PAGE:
A New Year’s resolution: get out more often (and see more birds!)
Published 10:00 pm Monday, January 2, 2017
Another new year and once again we have a chance to try and improve ourselves – albeit psychologically. We could try to drink less, write longer letters to those we love (how about even just writing a letter rather than sending an e-mail?), eat healthier or just get out and exercise a little more often.
Let’s talk about the latter as this one may stand the chance of actually being a little more successful than the others. I am not going to talk about the discipline of going to the local gym. I know that some of us need the regimen of a regular workout and maybe even the release of large amounts of cash to encourage us to exercise more often.
We have something even better around here and it surrounds us on all sides – the great outdoors! Here in western North Carolina we have the Blue Ridge Parkway right outside our door, with the Great Smoky Mountains National Park just a few miles down the road. In other words, we have two of the country’s best outdoor “playgrounds” within easy access of all of us along with some of the best birding in the eastern U.S.
How is all of this proposed outdoor activity going to affect me with a newfound resolution to shake a few extra holiday pounds? Maybe it won’t do too much physically, but my mental attitude could improve in leaps and bounds with clean air in my lungs and no traffic to deal with. Plus, putting some miles under the belt may make the trousers less snug – always a good thing!
Despite the fact that we live in the mountains, there are a lot of fairly level trails in our area. FENCE (Foothills Equestrian Nature Center) has some very easy trails and is a great place to start. Pick up one of the printed birdlists and head out to see what’s moving in the gardens. As well as enjoying the changing seasons in the woodlands, you can nose around in the gardens and watch the towhees scratching under the shrubbery.
Another very nice spot is Chimney Rock Park, which is just a short drive away and the Hickory Nut Falls Trail is always a pleasant walk. Winter birding can be a little slow, but there’s always the chance of seeing the semi-resident Peregrine falcon that nests in the area.
One of my favorite outdoor and birdwatching spots is the Blue Ridge Parkway. This scenic drive snakes through our mountains and the Pisgah National Forest and has to be one of the most beautiful drives around. If you need a warbler fix in the spring, there’s nowhere better in our area.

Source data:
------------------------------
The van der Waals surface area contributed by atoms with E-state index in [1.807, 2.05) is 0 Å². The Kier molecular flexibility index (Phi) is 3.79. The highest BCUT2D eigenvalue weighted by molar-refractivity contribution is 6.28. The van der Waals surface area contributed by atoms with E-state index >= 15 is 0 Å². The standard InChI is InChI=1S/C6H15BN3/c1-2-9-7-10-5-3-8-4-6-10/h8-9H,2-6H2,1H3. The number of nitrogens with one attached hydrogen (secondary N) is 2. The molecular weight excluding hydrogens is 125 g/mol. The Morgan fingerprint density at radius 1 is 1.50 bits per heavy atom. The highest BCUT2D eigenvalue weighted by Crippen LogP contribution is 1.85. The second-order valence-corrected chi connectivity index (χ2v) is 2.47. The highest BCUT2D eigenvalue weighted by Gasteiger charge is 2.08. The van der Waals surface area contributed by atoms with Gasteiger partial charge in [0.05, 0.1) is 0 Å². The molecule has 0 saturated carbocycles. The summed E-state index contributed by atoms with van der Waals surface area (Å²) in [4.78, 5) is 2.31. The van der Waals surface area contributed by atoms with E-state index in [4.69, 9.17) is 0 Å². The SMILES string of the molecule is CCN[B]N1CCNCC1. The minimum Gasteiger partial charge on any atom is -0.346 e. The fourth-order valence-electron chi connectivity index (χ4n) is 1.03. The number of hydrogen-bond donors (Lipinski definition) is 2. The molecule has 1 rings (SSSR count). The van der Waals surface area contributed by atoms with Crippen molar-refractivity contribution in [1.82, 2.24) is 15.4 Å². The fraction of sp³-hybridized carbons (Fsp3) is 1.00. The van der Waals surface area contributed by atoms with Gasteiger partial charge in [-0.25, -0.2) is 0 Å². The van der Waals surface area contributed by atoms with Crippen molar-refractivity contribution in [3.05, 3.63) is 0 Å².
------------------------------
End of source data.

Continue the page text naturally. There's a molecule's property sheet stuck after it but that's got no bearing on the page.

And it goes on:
One of my favorite walks is at Black Balsam near Devil’s Courthouse. This hike is great at any time of the year, but especially fruitful during blueberry season. The Mountains-to-Sea Trail is another good one with several stretches that are fairly level and the higher you climb, the more likely you are to hear what I consider the most beautiful bird song in the U.S. — the fluting song of the hermit thrush.
So, you are now off and running (so to speak) but I will let you in on one little secret. This outdoor stuff, and especially birdwatching, is dangerously addictive. I have known people who started out slowly, puttering through the local woods looking at wildflowers. They then started looking at birds, then trees and now they explore the whole planet enjoying the vast wealth of riches in protected parks, forests and preserves.
I myself have been an outdoor person since I was a youngster camping in the game parks of East Africa. The addiction to the natural world started early and now I can only handle three days in a big city before I go completely mad.
So will I keep this resolution? It wasn’t a great challenge for me to start with and I plan to head into the wilds sometime later in the week. But as for losing those wretched holiday pounds that I can’t seem to shake, I may have to start thinking about the gym that I drive past several days a week. Now that would be a resolution that would be hard to keep!
Simon Thompson has lived in WNC for the past 20 years. He owns and operates his own birding tour company, Ventures Birding Tours, online at birdventures.com. For more information on any of the birding activities in the area, check the website for additional listings.